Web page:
30 Drews Avenue And 3 Rutland Street, Whanganui
List Entry Information
List Entry Status
List Entry Type
Historic Place Category 2
Able to Visit
13th December 1990
Date of Effect
13th December 1990
Extent of List Entry
Extent includes the land described as Lot 1 A 594 (RT SRS 358025), Wellington Land District, and the building known as Cosmopolitan Club thereon, comprising the original 1900 building and 1911 extension. Refer to the extent map tabled at the Rārangi Kōrero Committee meeting on 30 May 2019.
Horizons (Manawatū-Whanganui) Region
Lot 1 A 594 (RT SRS 358025), Wellington Land District
Whanganui’s Cosmopolitan Club, built in 1900 and extended in 1910, possesses architectural significance as well-executed and intact example of the Italianate style. It represents the development of Whanganui as a regional centre and has historical significance for its long association with the working men’s club movement.
Whanganui is home to Ngāti Tūpoho, Ngāti Tūmango and Ngā Paerangi, hapū of Te Āti Haunui-a-Pāpārangi. Ngā Paerangi were early inhabitants and intermarried with the descents of Turi, captain of the ancestral waka Aotea. What became the city of Whanganui was the second settlement founded by English immigration firm the New Zealand Company after Wellington. Land was purchased in 1840 and the first Pākehā settlers arrived the following year. The purchase was contentious, with conflict occurring between Māori and Pākehā in the early years of the settlement, and the Whanganui region went onto become a major site of conflict during the New Zealand Wars period of the 1860s.
Following the end of conflict, Whanganui grew rapidly to become a regional centre over the last decades of the century. In 1893 the Whanganui Cosmopolitan Club, the town’s second working men’s club, was founded. British imports, these clubs were social and self-improvement organisations for working class men, with self-improvement receding over time in favour of drinking. ‘Commensurate with a daily increasing membership’, local architect William Pinches was commissioned to design a new club building, which opened on 18 August 1900.
Pinches’ two-storey building was Italianate, a style commonly used for social clubs throughout the British Empire. Characteristic features included the porticos, pediments over the ground floor windows, ornamented cornices and conspicuous chimneys. The curved roof was unusual on a New Zealand building. In 1910 a major extension designed by Whanganui architect George McLachlan doubled the size of the club. It shared many of the same decorative features of the 1900 section but the rusticated stonework around the ground floor windows and main entrance and increased use of pilasters were points of difference. Amenities included a library, reading room, a billiards room, a cards and games room, bowling greens and a bar. The cosmopolitan club was in residence until 1979, when a new building was opened on Ridgway Street.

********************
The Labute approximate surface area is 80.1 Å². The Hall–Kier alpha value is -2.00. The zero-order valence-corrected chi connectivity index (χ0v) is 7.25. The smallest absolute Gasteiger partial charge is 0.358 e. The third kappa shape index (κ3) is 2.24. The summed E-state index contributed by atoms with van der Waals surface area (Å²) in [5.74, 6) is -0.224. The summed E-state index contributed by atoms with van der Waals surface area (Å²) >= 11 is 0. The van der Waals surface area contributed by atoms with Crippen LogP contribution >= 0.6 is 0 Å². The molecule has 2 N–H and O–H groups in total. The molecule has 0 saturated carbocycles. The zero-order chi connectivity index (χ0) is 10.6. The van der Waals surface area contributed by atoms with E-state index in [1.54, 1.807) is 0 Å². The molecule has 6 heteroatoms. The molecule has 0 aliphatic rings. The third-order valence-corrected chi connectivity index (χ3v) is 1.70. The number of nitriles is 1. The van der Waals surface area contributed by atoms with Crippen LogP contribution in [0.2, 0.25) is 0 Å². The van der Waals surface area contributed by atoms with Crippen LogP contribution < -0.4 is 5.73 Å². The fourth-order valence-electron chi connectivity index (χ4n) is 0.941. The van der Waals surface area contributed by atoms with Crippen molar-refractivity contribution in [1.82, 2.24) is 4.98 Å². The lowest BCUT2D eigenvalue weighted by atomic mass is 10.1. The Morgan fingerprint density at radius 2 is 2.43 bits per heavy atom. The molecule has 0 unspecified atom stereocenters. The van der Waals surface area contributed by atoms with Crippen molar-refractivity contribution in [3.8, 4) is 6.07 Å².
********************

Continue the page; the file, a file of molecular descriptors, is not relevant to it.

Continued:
The Cosmopolitan Club’s exterior is largely intact. One of the ground floor pediment windows of the 1900 building on the Rutland Street side has been partially replaced with a door and modern portico and the service lane arch of the 1910 wing has been covered over. In 1992 the top-lit space on the roof of the 1910 wing, originally the billiards room, was badly damaged by fire and replaced.
No biography is currently available for this construction professional
Roof of 1910 addition
16th September 2020
Report Written By
J Rolfe, In the club: a history of the Chartered Club movement in New Zealand; Celebrity Books, Auckland, 2000
Wanganui Cosmopolitan Club: Golden Jubilee (50 Years of Progress), Whanganui, Wanganui Chronicle Print, 1946.
Please note that entry on the New Zealand Heritage List/Rarangi Korero identifies only the heritage values of the property concerned, and should not be construed as advice on the state of the property, or as a comment of its soundness or safety, including in regard to earthquake risk, safety in the event of fire, or insanitary conditions.
A fully referenced upgrade report is available on request from the Central Region Office of Heritage New Zealand.